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used; the other is selfexistence, a favourite word of some metaphysicians, which, if it signify any thing more than what is properly and clearly expressed by independency and eternity, signifies I know not what. In new formations, however, the rule ought to be followed, and not the exceptions. But what shall be said of such monsters, as self practice, bellyjsense, and mirrourwriting? These, indeed, might have been regarded as flowers of rhetoric in the days of Cromwell, when a jargon of this sort was much in vogue, but are extremely unsuitable to the chaster language of the present age.
Again, under this class may be ranked another modern refinement, I mean the alterations that have been made by some late writers on proper names and some other words of foreign extraction, and on their derivatives, on pretence of bringing them nearer, both in pronunciation and in spelling, to the original names, as they appear in the language from which those words were taken. In order to answer this inportant purpose, several terms which have maintained their place in our tongue for many centuries, and which are known to every body, must be expelled, that room may be made for a set of uncouth and barbarous sounds, with which our ears are unacquainted, and to some of which it is impossible for us to adapt our organs, accustomed only to English, as rightly to articulate them.
It has been the invariable custom of all nations, as far as I know; it was particularly the custom of the Grecians and the Romans, when they introduced a foreign name into their language, to make such alterations on it as would facilitate the pronunciation to their own people, and render it more analogous to the other words of their tongue. There is an evident convenience in this practice; but where the harm of it is, I am not able to discover. No more can I divine what good reason can be alleged for proscribing the name Zoroaster, till of late universally adopted by English authors who had occasion to mention that eastern sage, and the same, except in termination, that is used in Greek and Latin classics. Is Zerdusht, which those people would substitute in its place, a more musical word? Or is it of any consequence to us, that it is nearer the Persian original ? Will this sound give us a deeper insight than the other into the character, the philosophy, and the history of the man? On the same principles we are commanded by these refiners to banish Confucius for the sake of Con-ful-cee, and never again, on pain of the charge of gross ignorance, to mention, Mahomet, Mahometan, Mahometism, since Mohamed, Mohammedan, Mohammedism, are ready to supply their room. Mussulman must give place to moslem, hegira to hejra, and alkoran to koran. The dervis too is turned to dirvesh, and the bashaw is transformed into a pacha. 5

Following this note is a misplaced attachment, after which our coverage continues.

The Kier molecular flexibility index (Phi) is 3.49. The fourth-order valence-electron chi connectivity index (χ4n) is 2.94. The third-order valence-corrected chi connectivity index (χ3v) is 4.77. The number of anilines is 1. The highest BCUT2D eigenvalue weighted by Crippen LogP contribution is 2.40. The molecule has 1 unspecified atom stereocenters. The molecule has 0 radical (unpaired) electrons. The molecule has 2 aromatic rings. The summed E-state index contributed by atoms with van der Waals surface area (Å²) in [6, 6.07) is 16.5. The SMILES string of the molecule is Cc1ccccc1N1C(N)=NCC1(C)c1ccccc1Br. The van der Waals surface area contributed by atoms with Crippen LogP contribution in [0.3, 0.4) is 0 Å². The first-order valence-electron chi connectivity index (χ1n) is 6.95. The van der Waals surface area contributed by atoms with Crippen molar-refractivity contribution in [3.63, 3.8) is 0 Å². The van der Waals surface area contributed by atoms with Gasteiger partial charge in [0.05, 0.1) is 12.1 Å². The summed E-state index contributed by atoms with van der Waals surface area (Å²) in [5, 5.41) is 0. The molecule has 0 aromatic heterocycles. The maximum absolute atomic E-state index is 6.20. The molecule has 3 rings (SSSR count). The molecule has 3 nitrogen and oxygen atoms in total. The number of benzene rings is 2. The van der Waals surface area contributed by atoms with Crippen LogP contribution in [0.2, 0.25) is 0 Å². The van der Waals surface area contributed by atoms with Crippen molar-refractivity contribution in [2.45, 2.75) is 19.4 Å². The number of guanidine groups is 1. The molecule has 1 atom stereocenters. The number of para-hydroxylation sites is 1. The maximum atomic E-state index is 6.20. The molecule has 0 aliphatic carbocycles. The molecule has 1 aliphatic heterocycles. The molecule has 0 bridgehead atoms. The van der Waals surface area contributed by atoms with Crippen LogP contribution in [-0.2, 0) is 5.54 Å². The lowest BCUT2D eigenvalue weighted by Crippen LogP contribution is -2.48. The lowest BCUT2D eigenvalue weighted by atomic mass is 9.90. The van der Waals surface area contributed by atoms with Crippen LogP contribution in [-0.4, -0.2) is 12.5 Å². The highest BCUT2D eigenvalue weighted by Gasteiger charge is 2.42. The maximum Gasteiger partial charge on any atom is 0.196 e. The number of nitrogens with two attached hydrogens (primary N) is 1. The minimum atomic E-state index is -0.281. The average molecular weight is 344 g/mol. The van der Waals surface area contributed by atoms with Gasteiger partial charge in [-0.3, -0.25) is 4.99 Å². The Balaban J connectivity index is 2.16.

But why do our modern reformers stop here? Ought not this reformation, if good for any thing, to be rendered more extensively useful? How much more edifying would holy writ prove to readers of every capacity, if, instead of those vulgar corruptions, Jacob, and Judah, and Moses, and Elijah, we had the satisfaction to find in our Bibles, as some assure us that the words ought to be pronounced, Yagnhakob, and Yehuda, and Moschech, Eliyahu ? Nay, since it seems to be agreed amongst our oriental scholars, that the Hebrew
jod sounds like the Englis y before a vowel, and that their vau is the same with the German w, the word Jehovah ought also to be exploded, that we may henceforth speak of the Deity more reverently and intelligibly by the only authentic name Yehowah. A reform of this kind was indeed for the benefit of the learned, attempted abroad more than two centuries ago, by a kindred genius of those modern English critics, one Pagninus a Dominican friar. In a translation which this man made of the scriptures, into a sort of Monkish gibberish that he called Latin, he hath, in order to satisfy the world of the vast importance and utility of his work, instead of Eve, written Chauva, and for Isaiah, Jeremiah, Ezekiel given us Jesakiahu, Irmeiahu, Jechezechel. But I know not how it hath happened, that in this he hath had few imitators among men of letters. Probably upon the trial, people have discovered that they were just as much edified by the old names as by the new.